The last time we saw Jason Lee (after the cancellation of his once-popular series "My Name is Earl"), he was the star of the TNT series "Memphis Beat" and he took on a wild guest appearance as a washed up rock star on Fox's "Raising Hope." (TNT is owned by the same parent company as CNN.)
With the cancellation of "Beat" and the recent completion of his big holiday sequel, "Alvin and the Chipmunks: Chip-Wrecked," Lee is moving on to "Up All Night." He'll play Kevin, a love interest for Maya Rudolph's talk show host boss, Ava, on the new NBC comedy.
"He's way more straight-laced [than Earl], a little bit more clean-cut, doesn't have an awesome mustache, unfortunately," Lee told reporters earlier this week.
Artists are usually a little nervous when they step onto the red carpet at the CMA Awards, but that's certainly not the case the night before.
At the annual BMI Awards, where they honor the best in songwriting, the red carpet is always a party within a party. And that's just talking about Blake Shelton.
Tuesday evening, the country superstar elicited laughs when waxing philosophical (kind of) about his sudden burst in popularity, after a decade-and-a-half of slogging away.
Today's news you might've missed:
If "The Daily Show" and "Saturday Night Live" haven't already demonstrated that this election cycle is full of moments just begging to be joked about, Funny Or Die has launched a website to do exactly that.
On "Live Funny or Die," it's all political spoofs, all the time. The initial video pokes fun at Republican presidential hopefuls Rick Perry (Darrell Hammond), Michele Bachman (Erin Gibson), Mitt Romney (Rob Delaney) and Herman Cain (played by a salt-and-pepper mustachioed, bespectacled Mike Tyson).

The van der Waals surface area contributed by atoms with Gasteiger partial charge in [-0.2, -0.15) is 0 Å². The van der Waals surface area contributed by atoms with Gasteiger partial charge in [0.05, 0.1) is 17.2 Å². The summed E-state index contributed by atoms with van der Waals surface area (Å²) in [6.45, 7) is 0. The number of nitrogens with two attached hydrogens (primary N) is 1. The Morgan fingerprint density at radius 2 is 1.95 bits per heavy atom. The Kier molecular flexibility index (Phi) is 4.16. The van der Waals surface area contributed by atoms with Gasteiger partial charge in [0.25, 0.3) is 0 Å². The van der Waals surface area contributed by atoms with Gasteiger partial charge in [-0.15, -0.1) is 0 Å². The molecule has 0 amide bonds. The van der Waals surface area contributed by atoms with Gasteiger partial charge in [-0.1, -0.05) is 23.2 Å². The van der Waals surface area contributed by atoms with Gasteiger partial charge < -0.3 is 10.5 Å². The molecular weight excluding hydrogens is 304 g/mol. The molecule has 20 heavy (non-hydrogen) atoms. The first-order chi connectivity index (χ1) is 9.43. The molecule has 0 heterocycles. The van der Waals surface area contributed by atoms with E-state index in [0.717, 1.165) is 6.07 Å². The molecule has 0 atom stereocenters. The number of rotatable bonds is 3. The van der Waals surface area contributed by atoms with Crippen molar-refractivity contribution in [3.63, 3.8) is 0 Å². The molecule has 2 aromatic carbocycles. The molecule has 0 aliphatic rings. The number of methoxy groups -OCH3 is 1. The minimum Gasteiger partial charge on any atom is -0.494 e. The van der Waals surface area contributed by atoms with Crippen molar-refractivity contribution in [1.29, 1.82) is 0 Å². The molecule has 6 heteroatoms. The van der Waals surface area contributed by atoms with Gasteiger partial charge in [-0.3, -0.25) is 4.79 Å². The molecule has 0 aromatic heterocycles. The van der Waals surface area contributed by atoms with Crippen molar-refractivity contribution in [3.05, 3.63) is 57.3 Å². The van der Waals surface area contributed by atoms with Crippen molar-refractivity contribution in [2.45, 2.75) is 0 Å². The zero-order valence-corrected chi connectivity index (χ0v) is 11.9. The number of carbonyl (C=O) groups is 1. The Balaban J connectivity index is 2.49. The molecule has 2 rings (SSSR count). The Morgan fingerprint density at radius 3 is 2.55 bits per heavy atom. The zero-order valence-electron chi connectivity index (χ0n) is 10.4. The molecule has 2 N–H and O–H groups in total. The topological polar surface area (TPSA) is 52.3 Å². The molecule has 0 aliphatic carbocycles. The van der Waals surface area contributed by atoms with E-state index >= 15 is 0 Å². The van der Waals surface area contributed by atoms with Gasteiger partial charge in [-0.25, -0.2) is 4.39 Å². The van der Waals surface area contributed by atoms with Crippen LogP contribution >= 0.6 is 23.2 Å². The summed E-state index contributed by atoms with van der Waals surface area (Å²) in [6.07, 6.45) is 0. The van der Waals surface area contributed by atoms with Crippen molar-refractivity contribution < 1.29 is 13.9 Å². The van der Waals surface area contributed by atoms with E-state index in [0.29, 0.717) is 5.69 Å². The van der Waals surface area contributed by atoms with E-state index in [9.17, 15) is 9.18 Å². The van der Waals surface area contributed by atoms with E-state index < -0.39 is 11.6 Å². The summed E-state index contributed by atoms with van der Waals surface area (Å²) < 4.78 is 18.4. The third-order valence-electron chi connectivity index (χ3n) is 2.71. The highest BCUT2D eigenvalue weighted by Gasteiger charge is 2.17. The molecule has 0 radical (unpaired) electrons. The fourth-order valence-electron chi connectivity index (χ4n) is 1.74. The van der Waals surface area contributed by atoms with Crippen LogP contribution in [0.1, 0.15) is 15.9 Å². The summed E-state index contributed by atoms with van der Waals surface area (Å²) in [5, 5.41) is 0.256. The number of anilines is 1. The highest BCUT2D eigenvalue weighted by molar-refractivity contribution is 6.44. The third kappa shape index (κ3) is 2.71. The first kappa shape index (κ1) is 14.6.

Tyson-as-Cain introduces his 1-1-1 plan: "Funny or Die? Why are there two options? My 1-1-1 plan calls for one website, where you can search for one word, and get one response."
The BBC reports that a Dakota Fanning ad for Marc Jacobs' Oh Lola! perfume has been deemed inappropriately sexy and banned in the U.K.
The ad depicts 17-year-old Fanning holding a flower-topped perfume bottle between her thighs. The positioning, combined with the ad’s styling (Dakota’s fresh-faced in a short dress with polka dots) “drew attention to her sexuality,” according to the Advertising Standards Authority.
The advertising watchdog, which noted that Fanning could be mistaken for under 16 in the image, said the ad “could be seen to sexualize a child,” and wants it pulled immediately.
I think the title of this week's "Parenthood" - "In Between" - must mean some of these people are in between a rock and a hard place, either at work or at home. Let's start with Adam, who is, or will be, up against it at home because of work.
Crosby and Adam are still trying to find a receptionist/assistant for the studio. They interview some sketchy characters, including one who probably couldn’t find his way home.
The one person who doesn’t seem crazy and actually knows about music is young and very cute. Adam seems reluctant to hire her, claiming he didn’t notice she’s hot. Crosby says perhaps Adam is scared about Kristina objecting. As well he should be!
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